Episode 38: How to Use Pricing Options In Your Design Proposals
You know how we JUST talked about design proposals in Episode 36? Well, we’ve both had our eyes opened to a new way to present a proposal to a client that eliminates uncertainty, gives the client ‘apples to apples’ to compare, AND empowers them to choose the best design package for their needs and budget. Listen in for some stellar tips for using pricing options in your design proposals – and close a hella lot more sales!
Episode 38 Show Notes
- [2:21] Pricing options is a fairly common business model for a lot of industries wherein you offer set packages that they offer
- [3:45] We use the “good, better, best” model already in our business, like with budgeting and sourcing – this model be applied with services as well
- [5:11] The idea is that you present your services in a column format, reading left to right and listing down all the costs and inclusions for each option
- The left column is your high-ticket item, such as your full service, all-in package
- The middle column is the ideal offer or what you really want them to pick
- The right column is the more affordable, DIY option
- [5:40] You need to have some wording for each service so people understand that it’s a “good, better, best” model to show that one is better but more expensive, than the other
- [6:17] If you don’t give your clients something to compare your prices to, they will price shop by talking to other designers and they will come back with numbers all over the place that don’t make much sense.
- [6:46] By using pricing options, you can satisfy clients need to compare by having them compare it against your own prices
- [8:48] Having three options for your clients to choose from is going to empower and help them make the best choice that they’re comfortable with
- [9:46] With this model, it really has to outline the benefits and not just the features and process. What are clients going to get out of each of the three options? Why would they choose and pay more over your other service?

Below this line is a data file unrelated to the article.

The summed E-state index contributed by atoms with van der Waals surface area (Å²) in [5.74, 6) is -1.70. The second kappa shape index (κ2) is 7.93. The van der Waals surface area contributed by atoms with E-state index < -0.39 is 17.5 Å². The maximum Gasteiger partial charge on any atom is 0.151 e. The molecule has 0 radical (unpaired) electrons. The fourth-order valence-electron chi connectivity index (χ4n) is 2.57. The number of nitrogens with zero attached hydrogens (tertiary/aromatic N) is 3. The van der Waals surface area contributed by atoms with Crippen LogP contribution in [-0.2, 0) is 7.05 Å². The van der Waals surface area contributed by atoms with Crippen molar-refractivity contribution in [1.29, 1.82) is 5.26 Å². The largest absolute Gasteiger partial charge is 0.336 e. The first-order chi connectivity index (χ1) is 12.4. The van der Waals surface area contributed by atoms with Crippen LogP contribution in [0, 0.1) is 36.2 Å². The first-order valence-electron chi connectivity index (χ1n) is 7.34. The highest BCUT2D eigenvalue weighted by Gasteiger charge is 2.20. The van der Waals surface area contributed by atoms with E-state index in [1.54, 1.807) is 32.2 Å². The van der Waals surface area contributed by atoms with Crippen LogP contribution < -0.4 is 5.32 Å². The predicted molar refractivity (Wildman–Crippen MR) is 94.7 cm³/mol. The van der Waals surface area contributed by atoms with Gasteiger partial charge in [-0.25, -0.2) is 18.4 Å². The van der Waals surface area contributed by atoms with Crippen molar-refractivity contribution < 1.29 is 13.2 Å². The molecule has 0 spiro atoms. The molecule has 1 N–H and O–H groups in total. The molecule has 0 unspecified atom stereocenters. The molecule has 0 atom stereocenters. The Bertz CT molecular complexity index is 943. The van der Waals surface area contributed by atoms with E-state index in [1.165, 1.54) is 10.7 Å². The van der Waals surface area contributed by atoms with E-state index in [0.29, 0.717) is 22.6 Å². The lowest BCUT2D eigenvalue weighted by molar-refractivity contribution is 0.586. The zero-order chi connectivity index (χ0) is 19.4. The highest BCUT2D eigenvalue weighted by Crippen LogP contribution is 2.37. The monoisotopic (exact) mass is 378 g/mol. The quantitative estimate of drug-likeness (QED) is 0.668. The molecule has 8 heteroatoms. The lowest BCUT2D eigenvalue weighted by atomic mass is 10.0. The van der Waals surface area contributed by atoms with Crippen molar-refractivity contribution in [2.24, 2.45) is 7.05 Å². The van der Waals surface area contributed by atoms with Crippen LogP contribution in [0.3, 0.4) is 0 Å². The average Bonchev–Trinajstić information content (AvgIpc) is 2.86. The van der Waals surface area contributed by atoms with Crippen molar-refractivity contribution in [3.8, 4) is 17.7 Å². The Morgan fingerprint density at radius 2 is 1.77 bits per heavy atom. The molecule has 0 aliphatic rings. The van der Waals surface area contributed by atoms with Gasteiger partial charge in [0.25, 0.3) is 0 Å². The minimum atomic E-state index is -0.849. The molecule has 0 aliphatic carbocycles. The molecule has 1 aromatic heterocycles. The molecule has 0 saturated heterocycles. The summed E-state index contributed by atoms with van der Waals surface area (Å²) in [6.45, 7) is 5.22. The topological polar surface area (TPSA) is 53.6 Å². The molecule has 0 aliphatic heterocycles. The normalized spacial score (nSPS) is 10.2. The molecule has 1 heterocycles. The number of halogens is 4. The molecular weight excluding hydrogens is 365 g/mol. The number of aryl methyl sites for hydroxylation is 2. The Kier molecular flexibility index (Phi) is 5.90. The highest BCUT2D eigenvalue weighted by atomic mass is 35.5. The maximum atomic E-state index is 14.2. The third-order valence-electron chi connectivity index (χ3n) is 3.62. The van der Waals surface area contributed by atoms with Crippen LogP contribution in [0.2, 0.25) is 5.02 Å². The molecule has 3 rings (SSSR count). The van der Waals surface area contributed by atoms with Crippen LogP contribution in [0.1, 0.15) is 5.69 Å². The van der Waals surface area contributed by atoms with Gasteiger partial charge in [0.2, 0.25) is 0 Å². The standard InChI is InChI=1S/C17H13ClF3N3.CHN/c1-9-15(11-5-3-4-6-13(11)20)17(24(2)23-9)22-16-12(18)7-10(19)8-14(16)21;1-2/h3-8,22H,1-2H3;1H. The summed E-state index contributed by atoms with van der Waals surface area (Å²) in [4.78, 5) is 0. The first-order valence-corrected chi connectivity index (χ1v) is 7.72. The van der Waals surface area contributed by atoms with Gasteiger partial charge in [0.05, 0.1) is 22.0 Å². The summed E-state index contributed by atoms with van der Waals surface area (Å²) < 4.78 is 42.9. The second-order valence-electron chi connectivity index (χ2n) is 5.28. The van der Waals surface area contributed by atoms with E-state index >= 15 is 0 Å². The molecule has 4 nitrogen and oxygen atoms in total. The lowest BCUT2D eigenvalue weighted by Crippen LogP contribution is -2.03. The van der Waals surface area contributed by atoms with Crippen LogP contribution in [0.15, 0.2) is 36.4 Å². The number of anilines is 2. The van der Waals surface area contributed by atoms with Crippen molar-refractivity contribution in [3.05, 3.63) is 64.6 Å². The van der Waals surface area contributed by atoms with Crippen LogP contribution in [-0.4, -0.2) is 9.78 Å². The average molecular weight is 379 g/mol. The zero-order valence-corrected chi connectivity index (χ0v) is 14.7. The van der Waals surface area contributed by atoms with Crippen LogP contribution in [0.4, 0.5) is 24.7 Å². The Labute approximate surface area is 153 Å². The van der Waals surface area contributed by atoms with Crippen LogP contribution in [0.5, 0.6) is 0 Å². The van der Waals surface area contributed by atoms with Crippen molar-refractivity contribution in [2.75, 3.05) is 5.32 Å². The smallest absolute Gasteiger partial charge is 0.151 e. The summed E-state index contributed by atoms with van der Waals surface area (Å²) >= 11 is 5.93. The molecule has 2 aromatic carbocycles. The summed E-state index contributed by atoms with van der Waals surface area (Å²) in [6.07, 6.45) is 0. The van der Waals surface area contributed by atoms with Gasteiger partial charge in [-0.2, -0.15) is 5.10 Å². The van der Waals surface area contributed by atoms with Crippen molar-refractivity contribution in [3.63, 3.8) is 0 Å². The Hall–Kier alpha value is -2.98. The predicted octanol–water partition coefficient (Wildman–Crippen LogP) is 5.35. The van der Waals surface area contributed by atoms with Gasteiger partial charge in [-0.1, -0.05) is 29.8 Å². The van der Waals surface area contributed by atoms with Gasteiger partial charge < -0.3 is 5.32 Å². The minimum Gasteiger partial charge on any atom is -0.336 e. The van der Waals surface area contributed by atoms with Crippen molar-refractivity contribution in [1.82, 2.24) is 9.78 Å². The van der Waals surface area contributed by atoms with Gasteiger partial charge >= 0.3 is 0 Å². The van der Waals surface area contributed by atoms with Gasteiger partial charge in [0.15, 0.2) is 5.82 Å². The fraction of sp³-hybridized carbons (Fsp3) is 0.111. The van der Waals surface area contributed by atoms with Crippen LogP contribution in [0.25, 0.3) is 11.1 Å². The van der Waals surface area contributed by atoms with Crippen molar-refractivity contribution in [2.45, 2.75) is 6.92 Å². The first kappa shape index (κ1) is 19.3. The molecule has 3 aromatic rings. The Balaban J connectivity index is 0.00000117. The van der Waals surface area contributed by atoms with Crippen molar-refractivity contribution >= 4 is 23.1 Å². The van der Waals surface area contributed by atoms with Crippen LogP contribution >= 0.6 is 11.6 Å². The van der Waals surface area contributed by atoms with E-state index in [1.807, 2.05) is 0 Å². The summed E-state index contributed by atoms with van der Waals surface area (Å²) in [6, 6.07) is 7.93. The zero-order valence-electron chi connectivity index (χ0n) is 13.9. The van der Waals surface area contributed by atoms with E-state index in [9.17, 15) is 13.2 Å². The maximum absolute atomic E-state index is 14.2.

- [10:56] Kate’s approach is to take her existing design process and break that down into “good, better, best”
- [11:20] There is an emphasis on presenting the high-ticket item first as opposed to low to high. For the sake of the flow, we will go backwards, but when you present it, make sure it goes from high to low
- [12:00] The “good” level is the DIY option. This is everything included in concept design: a schematic floor plan, color palettes, moodboard, estimated budget, etc. Mainly big picture ideas with a ton of value but nothing too specific
- [13:58] If they choose to move beyond concept design, make sure there is a natural continuation on building upon that. You should incentivize clients to make the choice in advance because it will take time and you can’t guarantee your availability
- [14:50] Design development would be the second-tier “better” service. This is everything in concept design plus detailing the schematic floor plans. We will source all of the furnishings, order samples, and put together a solid budget. You will get a full design presentation, specifications, and drawings
- [15:36] This is what clients need and look for. If this is as far as they choose to go, they’re responsible for purchasing and project management. If they need your help and assistance, they will be charged an hourly fee
- [16:25] The “best” option would be full service. This includes: implementation, project management, liaising with contractors, ordering and tracking, delivering, installation, and styling
- [18:37] It’s basically like taking full-service design and letting clients pick how much of that service they want
- [19:00] Full service can be hard to sell, especially upfront when you have yet to cultivate a relationship with potential clients. With the pricing options model, your full service won’t look so expensive because it’s framed in such a way that they can compare with other services
- [20:50] Letting clients choose when they have the right knowledge and expectations will make them feel empowered
- [22:05] It’s your choice whether to advertise this on your website or not, but always remember to make sure the clients you work with will be a good fit by having the phone consultation and in-person consultation first
- [24:03] No two business are exactly alike so you should always be trying different things to see what works for you
- [25:07] There should only be one call to action on your website – “schedule a call with me.” Otherwise, clients will get confused on what to do first
- [26:44] You can outline your three tiers and what is included with them that is applicable to every project. However, you can change the rates in the customized proposals you send to your clients
- Episode 36: How to Sell a Design Package With a Clear and Concise Proposal
- Episode 8: An Inside Look at our Design Process, Part 1
- Episode 9: An Inside Look at Our Design Process, Part 2
- Chris Do – YouTube
- Roller Rabbit
- Miko + Boone Home
- Designers Oasis: How to Use Pricing Options in your Design Proposals
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